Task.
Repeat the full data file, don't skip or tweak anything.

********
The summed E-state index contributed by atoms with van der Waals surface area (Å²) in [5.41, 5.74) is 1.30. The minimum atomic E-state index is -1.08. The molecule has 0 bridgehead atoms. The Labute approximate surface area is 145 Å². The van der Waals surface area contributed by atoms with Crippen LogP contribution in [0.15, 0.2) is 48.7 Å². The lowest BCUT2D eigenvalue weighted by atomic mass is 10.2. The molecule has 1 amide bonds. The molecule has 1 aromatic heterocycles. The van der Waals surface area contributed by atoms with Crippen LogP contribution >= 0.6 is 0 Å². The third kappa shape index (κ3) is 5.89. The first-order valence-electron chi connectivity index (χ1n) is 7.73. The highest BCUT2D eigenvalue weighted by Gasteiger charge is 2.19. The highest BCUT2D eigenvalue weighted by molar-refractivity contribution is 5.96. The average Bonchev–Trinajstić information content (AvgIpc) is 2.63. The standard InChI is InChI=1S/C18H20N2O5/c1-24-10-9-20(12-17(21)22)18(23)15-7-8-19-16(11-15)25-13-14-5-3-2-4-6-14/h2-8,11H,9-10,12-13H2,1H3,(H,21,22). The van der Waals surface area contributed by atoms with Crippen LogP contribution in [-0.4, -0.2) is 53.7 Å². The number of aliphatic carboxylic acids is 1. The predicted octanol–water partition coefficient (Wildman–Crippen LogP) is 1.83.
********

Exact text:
The summed E-state index contributed by atoms with van der Waals surface area (Å²) in [5.41, 5.74) is 1.30. The minimum atomic E-state index is -1.08. The molecule has 0 bridgehead atoms. The Labute approximate surface area is 145 Å². The van der Waals surface area contributed by atoms with Crippen LogP contribution in [0.15, 0.2) is 48.7 Å². The lowest BCUT2D eigenvalue weighted by atomic mass is 10.2. The molecule has 1 amide bonds. The molecule has 1 aromatic heterocycles. The van der Waals surface area contributed by atoms with Crippen LogP contribution >= 0.6 is 0 Å². The third kappa shape index (κ3) is 5.89. The first-order valence-electron chi connectivity index (χ1n) is 7.73. The highest BCUT2D eigenvalue weighted by Gasteiger charge is 2.19. The highest BCUT2D eigenvalue weighted by molar-refractivity contribution is 5.96. The average Bonchev–Trinajstić information content (AvgIpc) is 2.63. The standard InChI is InChI=1S/C18H20N2O5/c1-24-10-9-20(12-17(21)22)18(23)15-7-8-19-16(11-15)25-13-14-5-3-2-4-6-14/h2-8,11H,9-10,12-13H2,1H3,(H,21,22). The van der Waals surface area contributed by atoms with Crippen LogP contribution in [-0.4, -0.2) is 53.7 Å². The number of aliphatic carboxylic acids is 1. The predicted octanol–water partition coefficient (Wildman–Crippen LogP) is 1.83.